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When Your Mental Illness Comes in Waves

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A couple of years ago, I drove myself to the emergency room, unsure if I was having a heart event or a panic attack. My chest was tight, my breathing was rapid and shallow, and the longer I tried to calm myself down, the worse I felt.

Long story short: It was panic. Nothing was wrong with my heart, but my brain was exhausted. I’d been doing all the things I regularly preach against. My blood pressure was through the roof, and I was scared I might actually die.

This particular panic attack lasted four days. It was the first time I’d been in the hospital since I almost died by suicide more than six years before. Both times, being released from the hospital felt like a resurrection of sorts. A new chapter. A fresh start. The man who got out of that bed was not the same guy who went in.

After this latest visit, I felt good for a long while. I was taking my meds, exercising as much as possible and checking all the boxes I tell others to check when they’re living with mental illness. Everything was fine.

Until it wasn’t.

About a month ago, I was driving home from a massage, and I could barely drive through the tears. My anxiety had been worsening for several weeks, and I couldn’t get my brain to shut off. The intrusive thoughts were exhausting. The way I explained it to my inner circle was this: it’s like my thoughts are going 75 miles per hour on a 20 mile per hour, neighborhood street

I had cut alcohol and sugar from my diet. I was going for a massage at least every two weeks. I was meditating, exercising and taking my medicine.

But I was not OK. Not at all.

I pulled over on the drive home, shaking and scared. I sent a text to my friend Ashley, “I’m tired of being strong. Fuck. I need some help.” Then I collapsed into a pile of tears.

For someone living with anxiety, it means living with the constant fear that you’ll feel this way for the rest of your life. You look in the mirror and, as much as you want others to see you as a person, all you can see is your own misery. Your diminished self-worth is based on the fact that you not only feel “crazy,” but you believe you are insane.

Living with anxiety is stressful. People who know your diagnosis ask how you’re doing, and you nearly have a panic attack because you don’t know how to adequately explain something you don’t even understand yourself. It’s exhausting fighting with your own head. 

And in the next breath, let me tell you this: living with anxiety is one of the most courageous things a person can do. Your mind writes a story that would make any “normal” person weep, but you live with it every moment of every day because you know the only other alternative is a far less-happy ending.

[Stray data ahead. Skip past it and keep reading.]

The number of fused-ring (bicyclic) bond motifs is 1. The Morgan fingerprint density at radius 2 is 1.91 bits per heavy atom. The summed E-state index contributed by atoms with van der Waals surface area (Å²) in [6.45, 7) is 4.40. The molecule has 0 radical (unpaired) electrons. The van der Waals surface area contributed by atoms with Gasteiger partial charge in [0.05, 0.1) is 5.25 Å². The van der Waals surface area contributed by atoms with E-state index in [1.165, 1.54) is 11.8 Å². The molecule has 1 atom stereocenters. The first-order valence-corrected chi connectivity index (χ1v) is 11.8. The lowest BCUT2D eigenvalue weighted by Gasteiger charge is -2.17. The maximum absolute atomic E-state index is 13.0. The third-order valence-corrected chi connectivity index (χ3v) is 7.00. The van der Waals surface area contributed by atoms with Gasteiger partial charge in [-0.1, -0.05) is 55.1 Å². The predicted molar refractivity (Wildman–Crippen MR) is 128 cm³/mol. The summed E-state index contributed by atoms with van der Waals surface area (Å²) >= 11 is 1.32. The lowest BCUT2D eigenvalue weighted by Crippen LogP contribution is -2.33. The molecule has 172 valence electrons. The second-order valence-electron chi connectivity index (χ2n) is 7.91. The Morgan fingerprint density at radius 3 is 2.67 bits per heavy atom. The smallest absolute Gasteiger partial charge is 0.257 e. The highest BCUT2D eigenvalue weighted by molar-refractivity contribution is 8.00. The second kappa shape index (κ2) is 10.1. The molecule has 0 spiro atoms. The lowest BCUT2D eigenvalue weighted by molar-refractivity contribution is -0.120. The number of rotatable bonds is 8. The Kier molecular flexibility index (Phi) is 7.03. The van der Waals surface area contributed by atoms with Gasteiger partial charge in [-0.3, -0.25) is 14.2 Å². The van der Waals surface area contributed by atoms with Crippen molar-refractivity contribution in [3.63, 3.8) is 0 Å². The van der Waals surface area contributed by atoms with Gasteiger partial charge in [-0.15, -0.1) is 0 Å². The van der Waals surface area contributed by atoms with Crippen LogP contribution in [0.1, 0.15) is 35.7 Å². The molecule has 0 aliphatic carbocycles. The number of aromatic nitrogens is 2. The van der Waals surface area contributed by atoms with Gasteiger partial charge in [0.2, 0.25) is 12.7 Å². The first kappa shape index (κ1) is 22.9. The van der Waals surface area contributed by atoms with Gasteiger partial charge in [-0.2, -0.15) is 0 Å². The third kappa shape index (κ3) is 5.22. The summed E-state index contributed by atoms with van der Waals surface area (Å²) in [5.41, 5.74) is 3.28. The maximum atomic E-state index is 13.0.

The more I read, the more I begin to understand that mental health is a lot like the ocean. It swells and subsides. It comes and goes. It rises and falls. And everyone’s rhythm seems to be different. Several people I know (not just those with bipolar), experience recurrent symptoms of their mental illness.

I talk about “recovery” from a suicide attempt quite often, but it’s easy to assume that by “recovery,” I mean the alleviation of symptoms and suffering. And for most people with mental illness, a life free of symptoms and suffering just isn’t realistic. In fact, I suspect that expecting your mental illness to magically disappear and never return could likely make things like anxiety or depression worse when the symptoms recur.

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What can you do?

Obviously, that question is easier to ask than to answer. I’d start with your doctor and others in your mental health team. Once you’ve looped in your support system, I’d start by accepting this harsh truth: life is rarely easy. A dear therapist friend of mine works on an inpatient psych unit with children reeling from trauma and abuse. She said she usually tells them something like this: “This is going to be really hard for a long time. No one can fix this for you. You’re going to have to work twice as hard as most people, just to attain some sense of normalcy.” 

Once you’ve accepted the truth that life is hard, ask yourself two questions:

  1. What is one vulnerable thing you can share with one safe person today? Get gut-level honest about what you need right now, and then don’t be afraid to share that information with your doctors and others in your inner circle.
  2. What is one thing in your life — a pet, a skill, a person, a memory, etc. –that brings you moments of joy in the midst of ongoing pain? Can you hold it in your mind, letting yourself feel the warmth and goodness of it fully like a cat basking in the sun?

Being a human is hard work. Life is nuanced, messy, unpredictable and scary as hell at times. But in my next breath, let me tell you this: the good days are so beautiful. So, if you’re reading this in the midst of a difficult and unpredictable season with your mental health, please keep holding on. Ask your doctor for help, don’t stop taking your medicine, and tell your inner circle the truth. It’s OK to not be OK. When it comes to living with mental illness, just finding the courage to live another day makes you a hero in my book.

Getty image via Chalabala

Originally published: October 22, 2020
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